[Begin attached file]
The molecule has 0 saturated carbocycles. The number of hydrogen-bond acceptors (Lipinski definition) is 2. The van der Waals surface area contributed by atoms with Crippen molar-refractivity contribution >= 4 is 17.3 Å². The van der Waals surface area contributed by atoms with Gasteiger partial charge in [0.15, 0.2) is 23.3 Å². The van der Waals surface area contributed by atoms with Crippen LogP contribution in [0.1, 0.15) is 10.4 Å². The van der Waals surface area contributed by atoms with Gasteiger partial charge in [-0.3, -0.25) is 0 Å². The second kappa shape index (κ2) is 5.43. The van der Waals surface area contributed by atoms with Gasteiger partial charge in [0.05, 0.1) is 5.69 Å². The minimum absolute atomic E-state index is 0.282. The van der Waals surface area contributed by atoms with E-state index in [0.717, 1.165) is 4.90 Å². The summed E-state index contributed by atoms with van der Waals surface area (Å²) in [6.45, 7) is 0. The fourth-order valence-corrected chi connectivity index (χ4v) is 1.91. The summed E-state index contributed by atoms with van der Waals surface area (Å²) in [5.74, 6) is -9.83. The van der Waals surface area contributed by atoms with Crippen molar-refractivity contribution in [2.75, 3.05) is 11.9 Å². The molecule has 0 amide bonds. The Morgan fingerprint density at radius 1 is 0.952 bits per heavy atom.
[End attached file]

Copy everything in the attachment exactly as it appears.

The molecule has 0 saturated carbocycles. The number of hydrogen-bond acceptors (Lipinski definition) is 2. The van der Waals surface area contributed by atoms with Crippen molar-refractivity contribution >= 4 is 17.3 Å². The van der Waals surface area contributed by atoms with Gasteiger partial charge in [0.15, 0.2) is 23.3 Å². The van der Waals surface area contributed by atoms with Crippen LogP contribution in [0.1, 0.15) is 10.4 Å². The van der Waals surface area contributed by atoms with Gasteiger partial charge in [-0.3, -0.25) is 0 Å². The second kappa shape index (κ2) is 5.43. The van der Waals surface area contributed by atoms with Gasteiger partial charge in [0.05, 0.1) is 5.69 Å². The minimum absolute atomic E-state index is 0.282. The van der Waals surface area contributed by atoms with E-state index in [0.717, 1.165) is 4.90 Å². The summed E-state index contributed by atoms with van der Waals surface area (Å²) in [6.45, 7) is 0. The fourth-order valence-corrected chi connectivity index (χ4v) is 1.91. The summed E-state index contributed by atoms with van der Waals surface area (Å²) in [5.74, 6) is -9.83. The van der Waals surface area contributed by atoms with Crippen molar-refractivity contribution in [2.75, 3.05) is 11.9 Å². The molecule has 0 amide bonds. The Morgan fingerprint density at radius 1 is 0.952 bits per heavy atom.